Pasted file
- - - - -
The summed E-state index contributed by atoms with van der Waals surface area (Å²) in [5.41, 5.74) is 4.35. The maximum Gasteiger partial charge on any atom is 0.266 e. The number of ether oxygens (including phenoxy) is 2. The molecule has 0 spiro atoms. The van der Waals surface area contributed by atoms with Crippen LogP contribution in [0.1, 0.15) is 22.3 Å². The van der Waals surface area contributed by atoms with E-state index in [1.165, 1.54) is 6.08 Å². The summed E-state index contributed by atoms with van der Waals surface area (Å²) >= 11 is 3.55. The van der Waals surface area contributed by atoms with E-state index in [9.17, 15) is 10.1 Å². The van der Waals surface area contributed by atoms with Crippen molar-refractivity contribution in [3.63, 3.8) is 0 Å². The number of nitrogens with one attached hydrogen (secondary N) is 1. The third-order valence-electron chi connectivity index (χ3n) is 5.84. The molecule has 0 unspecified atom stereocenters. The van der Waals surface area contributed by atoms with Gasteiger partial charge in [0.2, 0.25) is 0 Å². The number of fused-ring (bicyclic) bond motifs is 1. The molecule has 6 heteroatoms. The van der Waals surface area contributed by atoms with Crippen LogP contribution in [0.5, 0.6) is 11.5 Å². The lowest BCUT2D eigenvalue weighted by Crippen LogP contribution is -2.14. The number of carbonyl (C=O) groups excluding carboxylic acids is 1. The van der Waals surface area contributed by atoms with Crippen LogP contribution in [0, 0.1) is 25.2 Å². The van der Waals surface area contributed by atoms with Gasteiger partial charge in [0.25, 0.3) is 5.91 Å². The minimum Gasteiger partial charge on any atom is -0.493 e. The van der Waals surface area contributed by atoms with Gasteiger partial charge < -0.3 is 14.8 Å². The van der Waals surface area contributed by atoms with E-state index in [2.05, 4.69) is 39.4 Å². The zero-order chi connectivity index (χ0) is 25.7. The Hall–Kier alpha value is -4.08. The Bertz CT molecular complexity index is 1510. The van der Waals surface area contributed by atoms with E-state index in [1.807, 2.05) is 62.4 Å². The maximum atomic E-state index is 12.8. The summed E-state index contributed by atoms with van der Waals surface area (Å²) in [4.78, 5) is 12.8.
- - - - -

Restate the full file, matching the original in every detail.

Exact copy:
The summed E-state index contributed by atoms with van der Waals surface area (Å²) in [5.41, 5.74) is 4.35. The maximum Gasteiger partial charge on any atom is 0.266 e. The number of ether oxygens (including phenoxy) is 2. The molecule has 0 spiro atoms. The van der Waals surface area contributed by atoms with Crippen LogP contribution in [0.1, 0.15) is 22.3 Å². The van der Waals surface area contributed by atoms with E-state index in [1.165, 1.54) is 6.08 Å². The summed E-state index contributed by atoms with van der Waals surface area (Å²) >= 11 is 3.55. The van der Waals surface area contributed by atoms with E-state index in [9.17, 15) is 10.1 Å². The van der Waals surface area contributed by atoms with Crippen molar-refractivity contribution in [3.63, 3.8) is 0 Å². The number of nitrogens with one attached hydrogen (secondary N) is 1. The third-order valence-electron chi connectivity index (χ3n) is 5.84. The molecule has 0 unspecified atom stereocenters. The van der Waals surface area contributed by atoms with Gasteiger partial charge in [0.2, 0.25) is 0 Å². The number of fused-ring (bicyclic) bond motifs is 1. The molecule has 6 heteroatoms. The van der Waals surface area contributed by atoms with Crippen LogP contribution in [0.5, 0.6) is 11.5 Å². The lowest BCUT2D eigenvalue weighted by Crippen LogP contribution is -2.14. The number of carbonyl (C=O) groups excluding carboxylic acids is 1. The van der Waals surface area contributed by atoms with Crippen LogP contribution in [0, 0.1) is 25.2 Å². The van der Waals surface area contributed by atoms with Gasteiger partial charge in [0.25, 0.3) is 5.91 Å². The minimum Gasteiger partial charge on any atom is -0.493 e. The van der Waals surface area contributed by atoms with Gasteiger partial charge < -0.3 is 14.8 Å². The van der Waals surface area contributed by atoms with E-state index in [2.05, 4.69) is 39.4 Å². The zero-order chi connectivity index (χ0) is 25.7. The Hall–Kier alpha value is -4.08. The Bertz CT molecular complexity index is 1510. The van der Waals surface area contributed by atoms with E-state index in [1.807, 2.05) is 62.4 Å². The maximum atomic E-state index is 12.8. The summed E-state index contributed by atoms with van der Waals surface area (Å²) in [4.78, 5) is 12.8.